Hi everyone! I've been trying to teach myself how to use Character Animator for a work project and the tutorials have been very helpful. I've been able to mostly get a handle on creating, and getting my puppet to do what I want it to do, he's walking, blinking, and looking around. But the one thing that I have not been able to figure out, is how to fix my puppet's feet. I've tried over and over again doing the things the tutorials recommend, and trying things that have been recommended to other users who had the same problem. Nothing seems to help! Any advice would be greatly appreciated!
Could you include some details on what is happening for the feet and what you want to have happen? Do you want to drag them, have them stay still, use the walk behavior etc?
I want my character to be able to walk, but I also don't want him kind of floating in the space when my head moves around on the webcam, and that's what's happening now. He walks fine, but once the walking is over his body floats a bit and moves along with my head.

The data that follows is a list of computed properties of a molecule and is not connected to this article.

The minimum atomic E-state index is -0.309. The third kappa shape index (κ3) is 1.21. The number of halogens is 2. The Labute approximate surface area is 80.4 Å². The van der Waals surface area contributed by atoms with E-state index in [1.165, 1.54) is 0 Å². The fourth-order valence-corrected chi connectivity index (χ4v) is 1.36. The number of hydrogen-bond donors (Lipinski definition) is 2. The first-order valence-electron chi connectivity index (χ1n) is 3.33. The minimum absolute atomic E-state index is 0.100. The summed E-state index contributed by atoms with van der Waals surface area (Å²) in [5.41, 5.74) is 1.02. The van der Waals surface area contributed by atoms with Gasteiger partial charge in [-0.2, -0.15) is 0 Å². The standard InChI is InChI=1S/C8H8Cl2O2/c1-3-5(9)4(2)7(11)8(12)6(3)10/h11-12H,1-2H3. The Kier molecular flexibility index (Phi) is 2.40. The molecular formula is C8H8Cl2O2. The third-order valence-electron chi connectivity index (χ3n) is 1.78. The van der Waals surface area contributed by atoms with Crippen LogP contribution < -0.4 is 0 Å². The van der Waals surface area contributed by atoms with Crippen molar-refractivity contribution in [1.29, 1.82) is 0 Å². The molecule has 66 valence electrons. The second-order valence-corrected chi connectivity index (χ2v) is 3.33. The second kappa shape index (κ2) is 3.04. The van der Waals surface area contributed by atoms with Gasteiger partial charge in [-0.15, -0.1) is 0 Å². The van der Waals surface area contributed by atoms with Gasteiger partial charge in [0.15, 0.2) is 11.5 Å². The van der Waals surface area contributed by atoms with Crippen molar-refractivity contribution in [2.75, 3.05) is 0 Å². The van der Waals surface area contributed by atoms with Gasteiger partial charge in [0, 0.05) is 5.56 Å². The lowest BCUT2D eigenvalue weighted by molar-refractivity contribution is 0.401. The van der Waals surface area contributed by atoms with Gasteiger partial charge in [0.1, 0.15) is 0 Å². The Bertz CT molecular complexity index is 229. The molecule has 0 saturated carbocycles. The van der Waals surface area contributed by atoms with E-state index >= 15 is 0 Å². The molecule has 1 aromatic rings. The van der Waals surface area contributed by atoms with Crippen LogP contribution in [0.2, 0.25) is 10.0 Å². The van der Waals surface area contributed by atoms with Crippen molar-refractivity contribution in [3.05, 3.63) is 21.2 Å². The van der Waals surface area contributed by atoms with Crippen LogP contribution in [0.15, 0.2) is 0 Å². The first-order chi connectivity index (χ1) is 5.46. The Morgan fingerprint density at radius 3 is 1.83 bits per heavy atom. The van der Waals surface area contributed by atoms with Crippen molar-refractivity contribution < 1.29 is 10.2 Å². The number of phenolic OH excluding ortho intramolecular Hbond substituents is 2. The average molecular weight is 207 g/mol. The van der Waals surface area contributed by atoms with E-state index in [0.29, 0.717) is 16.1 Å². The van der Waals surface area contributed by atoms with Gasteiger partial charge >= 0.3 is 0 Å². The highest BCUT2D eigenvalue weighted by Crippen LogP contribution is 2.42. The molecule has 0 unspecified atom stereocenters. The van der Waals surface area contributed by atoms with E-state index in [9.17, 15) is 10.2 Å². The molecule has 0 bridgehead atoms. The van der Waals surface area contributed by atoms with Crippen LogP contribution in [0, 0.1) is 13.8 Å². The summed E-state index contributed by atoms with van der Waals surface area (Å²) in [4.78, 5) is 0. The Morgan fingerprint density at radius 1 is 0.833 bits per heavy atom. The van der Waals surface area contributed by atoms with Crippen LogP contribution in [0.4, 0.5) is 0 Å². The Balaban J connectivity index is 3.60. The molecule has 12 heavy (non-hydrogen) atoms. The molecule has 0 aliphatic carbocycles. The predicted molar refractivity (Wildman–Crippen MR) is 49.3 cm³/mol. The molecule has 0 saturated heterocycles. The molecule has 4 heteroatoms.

Oh, sorry, still groggy from waking up - by “fix” the feet you probably mean “have them not move”, not repair an untamed problem! Sorry about that!
I noticed your legs are independent. I notice you have waist and him handles. Does that mean you want to use the walk behavior? If so, do you have that working? The walk behavior effectively “fixes” things when you start walking. That will not work well if you also use “fixed” pins - so that is data point number one to resolve.
If you don’t want the walk behavior (I personally decided not to use it as it did not suit the way I wanted to animate things), then is there a reason you need the legs independent? It gets interesting as pins of a sub layer are documented to fix the object to the parent layer. Pins on the root group pin it to the background. So with independent legs putting pins on the legs is not enough to fix the feet - you need (I think) to do something to the body or root element (“SpinWizard”) to lock it down. Or, you need to put a fixed pin on the body, plus attach The legs to the body so the legs don’t move because the body does not move.